Tarp Nation: Squatter Villages and Tent Cities in the Economic Crisis
Camping for their lives
image by Reuters / Max Whittaker
Marie And Francisco Caro needed a home after they got married, but like many people in California’s Central Valley, they didn’t have enough money to sign a lease or take out a mortgage.
They were tired of sleeping on separate beds in crowded shelters, so they found a slice of land alongside the Union Pacific Railroad tracks in downtown Fresno. The soil was sandy and dry, prone to rising up into clouds when the autumn winds came. All around, farm equipment factories and warehouses loomed out of the dust, their walls coarse and sun-bleached like desert mountainsides.
Even a strong person could wither in a place like this, but if they wanted to build a home, nobody was likely to stop them. So Marie and Francisco gathered scrap wood and took their chances. They raised their tarp roof high like a steeple, then walled off the world with office cubicle dividers. Thieves stayed outside and so did the wind, and the sound of the passing freight trains softened.
When I visited the Caros in January, a fire burned in a repurposed oil barrel, warming the cool air, and fresh-cut Christmas tree boughs hung on the walls for decoration.
While Francisco chopped wood, Marie confided that she wants to live somewhere else. All she needs is a modest place with a sink and a gas stove, she said, maybe even a television. But until times change, she said, she’ll be happy in her self-made abode, cooking on top of the oil barrel, making meals with whatever food God brings.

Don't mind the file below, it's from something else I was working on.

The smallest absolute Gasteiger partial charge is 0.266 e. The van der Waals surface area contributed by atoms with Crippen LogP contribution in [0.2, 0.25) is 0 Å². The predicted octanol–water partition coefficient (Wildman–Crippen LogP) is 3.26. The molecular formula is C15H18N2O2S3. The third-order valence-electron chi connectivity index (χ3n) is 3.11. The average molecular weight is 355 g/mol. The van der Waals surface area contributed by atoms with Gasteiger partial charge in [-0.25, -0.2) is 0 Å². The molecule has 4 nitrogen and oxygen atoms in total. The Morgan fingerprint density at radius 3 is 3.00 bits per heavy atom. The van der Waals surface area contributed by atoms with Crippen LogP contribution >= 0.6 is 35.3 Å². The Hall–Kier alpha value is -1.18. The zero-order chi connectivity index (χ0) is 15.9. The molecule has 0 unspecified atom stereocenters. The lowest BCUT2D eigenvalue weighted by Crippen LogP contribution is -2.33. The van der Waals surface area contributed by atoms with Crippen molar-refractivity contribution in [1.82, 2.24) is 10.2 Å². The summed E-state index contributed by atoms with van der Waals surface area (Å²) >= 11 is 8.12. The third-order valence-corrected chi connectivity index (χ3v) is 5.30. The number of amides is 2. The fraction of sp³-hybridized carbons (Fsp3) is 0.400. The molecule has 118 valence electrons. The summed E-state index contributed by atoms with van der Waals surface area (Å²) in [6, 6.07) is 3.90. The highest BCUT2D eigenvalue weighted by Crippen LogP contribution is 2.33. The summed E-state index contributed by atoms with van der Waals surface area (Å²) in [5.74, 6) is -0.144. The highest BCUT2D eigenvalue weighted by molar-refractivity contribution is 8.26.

“He gives us bread,” said Marie, a Fresno native who quit school in the 10th grade, ashamed of a learning disability that got in the way of her reading. “I’m just waiting for my home.”
From the well-kept interior of the Caros’ place, one can hardly see the jagged rows of tents and shanties on the vacant land around them. About 200 people—primarily poor whites and migrant workers from Mexico—have built informal habitats along the railroad tracks.
There are many names for this fledgling city, where Old Glory flies from improvised flagpoles and trash heaps rise and fall with the wavering population. To some it’s Little Tijuana, but most people call it Taco Flat.
Just to the south, under a freeway overpass, there’s another camp of roughly equal size called New Jack City where most of the residents are black. Even more makeshift dwellings are scattered throughout the neighborhood nearby.
Fresno, which the Brookings Institution ranked in 2005 as the American city with the greatest concentration of poverty, is far from the only place where people are resorting to life in makeshift abodes. Similar encampments are proliferating throughout the West, everywhere from the industrial hub of Ontario, California, to the struggling casino district of Reno, Nevada, and the upscale suburbs of Washington state.
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